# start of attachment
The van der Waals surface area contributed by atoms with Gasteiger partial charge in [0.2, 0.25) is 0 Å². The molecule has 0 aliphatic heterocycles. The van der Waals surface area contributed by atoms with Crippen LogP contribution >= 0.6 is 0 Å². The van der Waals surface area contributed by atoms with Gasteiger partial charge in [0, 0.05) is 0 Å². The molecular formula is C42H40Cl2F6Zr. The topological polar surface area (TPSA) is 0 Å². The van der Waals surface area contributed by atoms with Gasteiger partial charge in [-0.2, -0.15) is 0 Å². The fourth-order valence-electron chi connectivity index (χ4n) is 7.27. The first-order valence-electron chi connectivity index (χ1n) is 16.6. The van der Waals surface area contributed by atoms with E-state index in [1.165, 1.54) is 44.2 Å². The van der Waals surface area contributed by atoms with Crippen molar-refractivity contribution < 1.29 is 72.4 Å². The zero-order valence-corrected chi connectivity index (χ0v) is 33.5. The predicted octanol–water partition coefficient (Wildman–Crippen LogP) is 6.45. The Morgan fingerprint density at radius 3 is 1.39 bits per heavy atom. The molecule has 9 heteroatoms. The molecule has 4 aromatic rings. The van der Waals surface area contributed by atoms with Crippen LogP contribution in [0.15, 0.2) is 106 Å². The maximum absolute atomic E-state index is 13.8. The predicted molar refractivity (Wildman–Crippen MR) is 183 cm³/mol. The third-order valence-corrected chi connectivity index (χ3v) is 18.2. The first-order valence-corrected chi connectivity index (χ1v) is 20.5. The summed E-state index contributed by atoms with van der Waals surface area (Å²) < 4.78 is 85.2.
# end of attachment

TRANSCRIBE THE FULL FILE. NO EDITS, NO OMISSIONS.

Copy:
The van der Waals surface area contributed by atoms with Gasteiger partial charge in [0.2, 0.25) is 0 Å². The molecule has 0 aliphatic heterocycles. The van der Waals surface area contributed by atoms with Crippen LogP contribution >= 0.6 is 0 Å². The van der Waals surface area contributed by atoms with Gasteiger partial charge in [0, 0.05) is 0 Å². The molecular formula is C42H40Cl2F6Zr. The topological polar surface area (TPSA) is 0 Å². The van der Waals surface area contributed by atoms with Gasteiger partial charge in [-0.2, -0.15) is 0 Å². The fourth-order valence-electron chi connectivity index (χ4n) is 7.27. The first-order valence-electron chi connectivity index (χ1n) is 16.6. The van der Waals surface area contributed by atoms with E-state index in [1.165, 1.54) is 44.2 Å². The van der Waals surface area contributed by atoms with Crippen molar-refractivity contribution < 1.29 is 72.4 Å². The zero-order valence-corrected chi connectivity index (χ0v) is 33.5. The predicted octanol–water partition coefficient (Wildman–Crippen LogP) is 6.45. The Morgan fingerprint density at radius 3 is 1.39 bits per heavy atom. The molecule has 9 heteroatoms. The molecule has 4 aromatic rings. The van der Waals surface area contributed by atoms with Crippen LogP contribution in [0.15, 0.2) is 106 Å². The maximum absolute atomic E-state index is 13.8. The predicted molar refractivity (Wildman–Crippen MR) is 183 cm³/mol. The third-order valence-corrected chi connectivity index (χ3v) is 18.2. The first-order valence-corrected chi connectivity index (χ1v) is 20.5. The summed E-state index contributed by atoms with van der Waals surface area (Å²) < 4.78 is 85.2.